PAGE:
so im still a beginner at this whole jazzthing and im wondering how you would go about soloing over this progression.

key sig to start is 3 sharps, A major

A, Bb/A, Db/Ab, Eb/G, D/F#, E, E/D, A, C#minor9, Dmaj9, C#minor9, Dmajor9, Bb/A

the song is Missouri Uncomprimised from Metheny. im really stuck on how to solo to this kind of stuff
That tune is actually a 12 bar blues, but Pat put in some fairly obscure chord substitutions. The 12-bar blues form includes all of the chords except the C#minor9, Dmaj9, C#minor9, Dmajor9, Bb/A passage, which is the bridge of the tune.
In terms of soloing, the end of the blues part has a V-I progression (E, E/D, A) to finish which is a standard turnaround.
The part that is the hardest to solo over would be the Bb/A, Db/Ab, Eb/G, D/F# passage I think... just checking, do you know what those chords are? Because if you don't, the second half of each chord (A, Ab etc) are just the bass note, and don't really effect what you would play over the chord unless you're getting into really advanced playing.
Anyway, in that passage it seems to me that the bass line has more direction than the chords themselves, which seem fairly unrelated. All I could suggest for soloing those parts would be to find the common tones of each chord and emphasize those in your solo, which will make playing over them much easier.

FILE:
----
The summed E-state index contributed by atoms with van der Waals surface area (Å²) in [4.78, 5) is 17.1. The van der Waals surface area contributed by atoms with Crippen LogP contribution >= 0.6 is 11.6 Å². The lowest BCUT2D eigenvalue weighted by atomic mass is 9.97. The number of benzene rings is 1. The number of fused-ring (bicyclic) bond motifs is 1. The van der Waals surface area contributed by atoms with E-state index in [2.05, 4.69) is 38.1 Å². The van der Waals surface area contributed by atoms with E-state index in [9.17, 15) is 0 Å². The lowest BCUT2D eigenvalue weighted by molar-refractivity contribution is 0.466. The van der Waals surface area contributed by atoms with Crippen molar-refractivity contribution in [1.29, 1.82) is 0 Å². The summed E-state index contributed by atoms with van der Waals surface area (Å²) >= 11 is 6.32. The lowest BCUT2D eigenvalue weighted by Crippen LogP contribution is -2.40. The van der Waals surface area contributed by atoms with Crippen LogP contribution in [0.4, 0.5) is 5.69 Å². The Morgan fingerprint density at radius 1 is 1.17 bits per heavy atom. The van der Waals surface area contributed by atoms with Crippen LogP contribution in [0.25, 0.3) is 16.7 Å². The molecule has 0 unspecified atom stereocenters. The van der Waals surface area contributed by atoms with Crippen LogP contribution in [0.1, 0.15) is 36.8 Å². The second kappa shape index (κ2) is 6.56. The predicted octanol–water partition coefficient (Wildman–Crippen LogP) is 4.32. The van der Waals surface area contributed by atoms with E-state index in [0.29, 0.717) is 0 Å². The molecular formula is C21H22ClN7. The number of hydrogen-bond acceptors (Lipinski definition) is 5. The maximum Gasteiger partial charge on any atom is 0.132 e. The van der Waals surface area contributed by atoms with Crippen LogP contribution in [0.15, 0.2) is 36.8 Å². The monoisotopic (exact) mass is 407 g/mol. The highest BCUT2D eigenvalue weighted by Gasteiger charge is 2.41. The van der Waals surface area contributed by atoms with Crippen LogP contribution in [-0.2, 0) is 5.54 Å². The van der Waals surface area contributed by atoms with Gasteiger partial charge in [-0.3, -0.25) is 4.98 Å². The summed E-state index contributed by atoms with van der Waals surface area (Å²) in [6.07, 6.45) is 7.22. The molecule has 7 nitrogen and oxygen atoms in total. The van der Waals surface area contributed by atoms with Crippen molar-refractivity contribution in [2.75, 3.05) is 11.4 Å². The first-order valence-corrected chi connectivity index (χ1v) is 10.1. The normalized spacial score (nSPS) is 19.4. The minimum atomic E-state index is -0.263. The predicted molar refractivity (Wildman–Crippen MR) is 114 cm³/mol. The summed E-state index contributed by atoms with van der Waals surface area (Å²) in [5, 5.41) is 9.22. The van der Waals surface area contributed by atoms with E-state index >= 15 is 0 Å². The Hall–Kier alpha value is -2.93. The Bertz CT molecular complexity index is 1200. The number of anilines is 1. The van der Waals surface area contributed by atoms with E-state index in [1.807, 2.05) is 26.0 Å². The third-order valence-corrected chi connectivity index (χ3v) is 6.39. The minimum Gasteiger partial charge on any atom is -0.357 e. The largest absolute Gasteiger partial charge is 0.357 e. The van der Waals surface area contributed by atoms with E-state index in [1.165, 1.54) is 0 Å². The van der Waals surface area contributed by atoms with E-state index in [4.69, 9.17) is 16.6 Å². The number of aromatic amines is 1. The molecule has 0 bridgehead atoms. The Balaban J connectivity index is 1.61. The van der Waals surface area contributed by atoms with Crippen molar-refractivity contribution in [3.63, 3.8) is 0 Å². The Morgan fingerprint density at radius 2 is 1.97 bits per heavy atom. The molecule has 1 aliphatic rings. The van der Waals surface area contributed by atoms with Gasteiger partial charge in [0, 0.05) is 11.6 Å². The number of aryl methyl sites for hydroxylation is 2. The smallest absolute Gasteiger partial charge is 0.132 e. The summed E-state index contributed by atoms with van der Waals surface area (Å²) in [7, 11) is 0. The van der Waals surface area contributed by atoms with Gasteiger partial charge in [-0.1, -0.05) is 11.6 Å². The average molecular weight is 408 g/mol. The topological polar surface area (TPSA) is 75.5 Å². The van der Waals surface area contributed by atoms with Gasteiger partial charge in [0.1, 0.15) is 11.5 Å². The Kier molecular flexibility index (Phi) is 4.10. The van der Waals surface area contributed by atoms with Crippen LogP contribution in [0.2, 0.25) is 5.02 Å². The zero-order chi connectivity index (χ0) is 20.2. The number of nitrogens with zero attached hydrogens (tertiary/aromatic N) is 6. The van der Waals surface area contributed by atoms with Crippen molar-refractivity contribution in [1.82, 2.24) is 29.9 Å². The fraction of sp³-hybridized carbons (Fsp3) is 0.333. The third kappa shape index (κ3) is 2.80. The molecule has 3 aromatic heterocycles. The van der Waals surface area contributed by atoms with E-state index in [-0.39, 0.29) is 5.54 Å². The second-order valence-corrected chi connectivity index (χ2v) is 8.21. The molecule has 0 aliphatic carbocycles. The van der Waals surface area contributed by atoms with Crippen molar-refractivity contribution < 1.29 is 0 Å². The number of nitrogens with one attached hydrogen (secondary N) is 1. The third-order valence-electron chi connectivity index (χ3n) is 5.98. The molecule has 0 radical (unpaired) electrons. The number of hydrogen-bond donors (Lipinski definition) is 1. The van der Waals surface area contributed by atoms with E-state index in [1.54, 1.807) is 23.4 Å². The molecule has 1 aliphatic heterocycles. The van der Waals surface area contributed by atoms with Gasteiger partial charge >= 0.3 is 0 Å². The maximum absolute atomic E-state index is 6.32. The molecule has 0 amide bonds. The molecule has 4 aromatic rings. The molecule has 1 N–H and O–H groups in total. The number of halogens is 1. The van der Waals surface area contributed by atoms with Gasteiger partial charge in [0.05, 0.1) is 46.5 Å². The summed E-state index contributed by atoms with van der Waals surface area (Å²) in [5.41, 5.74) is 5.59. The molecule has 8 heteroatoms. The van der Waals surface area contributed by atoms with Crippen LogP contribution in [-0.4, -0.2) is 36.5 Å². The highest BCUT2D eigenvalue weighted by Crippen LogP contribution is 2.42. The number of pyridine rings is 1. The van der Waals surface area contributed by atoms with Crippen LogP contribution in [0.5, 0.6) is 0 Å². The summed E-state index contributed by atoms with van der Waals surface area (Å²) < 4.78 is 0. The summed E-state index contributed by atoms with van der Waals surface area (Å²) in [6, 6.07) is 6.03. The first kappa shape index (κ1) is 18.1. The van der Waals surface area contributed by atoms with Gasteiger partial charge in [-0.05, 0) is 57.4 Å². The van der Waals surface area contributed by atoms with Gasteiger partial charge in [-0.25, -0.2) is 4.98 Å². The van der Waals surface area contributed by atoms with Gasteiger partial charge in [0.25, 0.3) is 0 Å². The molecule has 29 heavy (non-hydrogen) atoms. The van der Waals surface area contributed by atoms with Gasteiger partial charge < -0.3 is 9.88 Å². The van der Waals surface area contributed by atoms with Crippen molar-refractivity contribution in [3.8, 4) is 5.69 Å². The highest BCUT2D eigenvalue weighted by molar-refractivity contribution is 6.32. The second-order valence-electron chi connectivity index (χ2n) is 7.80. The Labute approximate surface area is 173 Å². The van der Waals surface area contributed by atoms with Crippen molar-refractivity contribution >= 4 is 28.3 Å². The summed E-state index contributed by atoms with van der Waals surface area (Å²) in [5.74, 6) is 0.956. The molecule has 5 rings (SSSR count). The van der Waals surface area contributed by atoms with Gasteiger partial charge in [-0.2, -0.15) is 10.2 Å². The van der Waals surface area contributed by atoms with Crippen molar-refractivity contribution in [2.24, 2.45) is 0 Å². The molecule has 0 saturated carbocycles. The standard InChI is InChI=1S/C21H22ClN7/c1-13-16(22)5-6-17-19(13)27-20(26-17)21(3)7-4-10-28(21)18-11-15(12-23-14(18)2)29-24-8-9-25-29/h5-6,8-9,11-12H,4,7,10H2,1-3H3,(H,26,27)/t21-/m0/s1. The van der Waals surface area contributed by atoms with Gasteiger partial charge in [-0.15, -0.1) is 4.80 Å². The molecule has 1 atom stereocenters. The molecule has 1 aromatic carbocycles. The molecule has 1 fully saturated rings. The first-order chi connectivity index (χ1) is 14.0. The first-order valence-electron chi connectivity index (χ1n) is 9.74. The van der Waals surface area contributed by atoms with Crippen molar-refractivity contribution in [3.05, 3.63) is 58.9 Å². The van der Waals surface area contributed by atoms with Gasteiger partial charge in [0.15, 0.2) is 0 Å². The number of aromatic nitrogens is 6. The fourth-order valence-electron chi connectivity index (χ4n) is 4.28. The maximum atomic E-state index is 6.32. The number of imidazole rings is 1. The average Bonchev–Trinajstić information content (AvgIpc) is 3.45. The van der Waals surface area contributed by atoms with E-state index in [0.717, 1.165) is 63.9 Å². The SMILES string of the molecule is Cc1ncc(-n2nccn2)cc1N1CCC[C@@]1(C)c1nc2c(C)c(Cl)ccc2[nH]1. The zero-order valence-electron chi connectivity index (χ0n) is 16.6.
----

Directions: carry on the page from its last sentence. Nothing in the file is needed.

As for the C#minor9, Dmaj9, C#minor9, Dmajor9 bridge section, emphasising the chromatic movement of the C#-E-G# triad to the D-F#-A triad will sound good. The last chord (Bb/A) would also sound good if you emphasize the change from Bb-D-F to A-C#-E when you go back to the beginning.
In general, for the faster passages I think it's good to stick to the notes of the chords themselves in your solo when you're first starting out, because it gives you a better idea of the harmonic motion and where the tune is going, which will help you find where you want the solo to go.
Also, it would help a lot to check out Pat's solo on the recording for ideas, just to see how he does it, which will help a lot. Sorry if any of this isn't explained very well, I've just typed put in a bunch of ideas that you might find useful... if you want me to explain anything in more detail I'd be happy to

Last edited by pangui at Jun 12, 2010,